“Open Wide Your Hearts”

A few weeks ago I wrote about the importance of emotional connection in marriage. Now I’d like to discuss how deep friendships and a wider support network are also an essential element to personal growth and spiritual wellness.

I feel extremely blessed to have many friends who help me grow in various ways. People who are willing to share their passions and talents and help me expand my horizons in so many areas….from fashion to faith, homeschool, writing, healing from grief, forming better habits and growing in virtue, self-care, intellectual openness and more. All of these people help provide the “atmosphere of growth” author Gretchen Rubin claims is an essential part of happiness. They encourage and support me to become a better me, in ways I certainly couldn’t become alone. And I think it’s meant to be this way…that the company of kindred spirits helps one’s unique talents and beauty shine.

In their insightful book, “How People Grow: What the Bible Reveals about Personal Growth,” authors of the popular “Boundaries” series, Drs Cloud and Townsend, strongly emphasize the need for vulnerable, authentic connection with others. Rather than promoting an individualistic faith that is between God and the person alone, they present the love of other people as the lifeline between our hearts and God’s. Thus healing from deep wounds requires not only intellectual knowledge of God’s grace and forgiveness, but real experiences of the heart. We need to feel His love, and the way we can is through the support and love of other people.

To connect with God’s love, however, we need not only people, but also need our hearts to be available to those people. We have to be open and vulnerable for the grace and acceptance to do any good. Many people “fellowship” with others, but they share so little as they fellowship that nothing happens at the heart level. As Paul told the Corinthians, “We have spoken freely to you, Corinthians, and opened wide our hearts to you. We are not withholding our affection from you, but you are withholding your affection from us. As a fair exchange–I speak to you as my children–open wide your hearts to us also” (2 Cor. 6:11-13). So for growth to occur, it must include experiences where hearts are open with each other. Otherwise, it is just known in someone’s head and never experienced at the levels God has designed. (How People Grow, p.128)

I think we can all relate to the power of a really good “heart to heart” chat with a close friend. Such closeness and sharing can make the unbearable seem possible and restore hope. The loving mercy of a friend who encourages us gives us the strength to not give up and the inspiration to try better, while knowing we are already loved exactly as we are. Receiving this kind of grace requires vulnerability and courage, and can’t be had by hiding and pretending we have it all together.

The point here is that grace can be available to us, but we might not be available to grace. We can be around a lot of acceptance and grace, but until the hurt and guilty places of our heart are exposed, we do not experience grace, and the gap between our head and heart continues.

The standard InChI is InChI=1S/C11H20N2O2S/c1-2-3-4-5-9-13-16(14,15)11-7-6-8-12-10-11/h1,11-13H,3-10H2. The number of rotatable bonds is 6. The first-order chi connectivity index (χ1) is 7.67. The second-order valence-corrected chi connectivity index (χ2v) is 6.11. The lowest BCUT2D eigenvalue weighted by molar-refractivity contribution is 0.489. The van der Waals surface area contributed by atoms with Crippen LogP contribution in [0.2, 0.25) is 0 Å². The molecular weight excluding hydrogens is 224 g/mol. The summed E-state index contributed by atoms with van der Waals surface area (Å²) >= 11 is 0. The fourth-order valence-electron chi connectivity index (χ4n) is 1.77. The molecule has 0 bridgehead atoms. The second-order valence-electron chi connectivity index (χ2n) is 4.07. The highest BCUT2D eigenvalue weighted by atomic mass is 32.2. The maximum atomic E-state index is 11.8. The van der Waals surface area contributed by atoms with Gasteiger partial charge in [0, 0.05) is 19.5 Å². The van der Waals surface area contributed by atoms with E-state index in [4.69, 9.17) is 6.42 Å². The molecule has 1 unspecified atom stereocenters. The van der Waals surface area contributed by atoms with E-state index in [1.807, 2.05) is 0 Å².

To confess one’s greatest failures and sins, and then still be embraced with love and encouragement, is to experience the unconditional nature of God’s love. This kind of mercy has the power to be transformative. Deep suffering can break one’s heart open, but if we allow it be be exposed it to the healing love of trustworthy people who will comfort us, it can enable us to grow.

When we lost our baby Josephine, we were immensely supported. We could feel ourselves being held up by the prayers of friends, loved ones, and even strangers who heard our story. We experienced the emotional equivalent of a train wreck, but we got up and kept walking. This is not because of our strength, but because of our acceptance of our weakness…we weren’t afraid to lean hard on others so they could help us up again. To me this was a kind of miracle–a sign of God’s love–lavished on us by so many of His children, all participating in one way or another in the communion of the saints. By this I mean not a club for the ‘saintly’ but a vast family of imperfect people struggling to live with hope and love even in the midst of tragedy.

We experienced this all grace because we were open to it…when in pain my natural tendency is to reach out. Some people shut down and hide. It is hard for the warmth of affection to reach them. Recovery can be much slower, and on top of that, hidden wounds are very lonely.

A dear friend told me once she thought I was brave to be so vulnerable at Josephine’s funeral, letting tears fall as we carried her tiny coffin out of the packed church. Honestly, though, I simply couldn’t help it, but exposing my raw grief enabled others to reach out and comfort me. I could receive their love, and my heart could start to be healed, even as it lay broken and shattered.

I hadn’t really meant to go into all this, but I guess my point is, whatever your suffering, don’t try to do it alone. Let God love you by letting others wrap their arms around you so you can feel His nearness. Stop hiding your face under a protective veneer of pretense, as if huddling under a dark umbrella. Throw it aside and let the rain of grace pour over you and wash away your tears. And with your hands now free, reach out and hold the hands reaching towards you.

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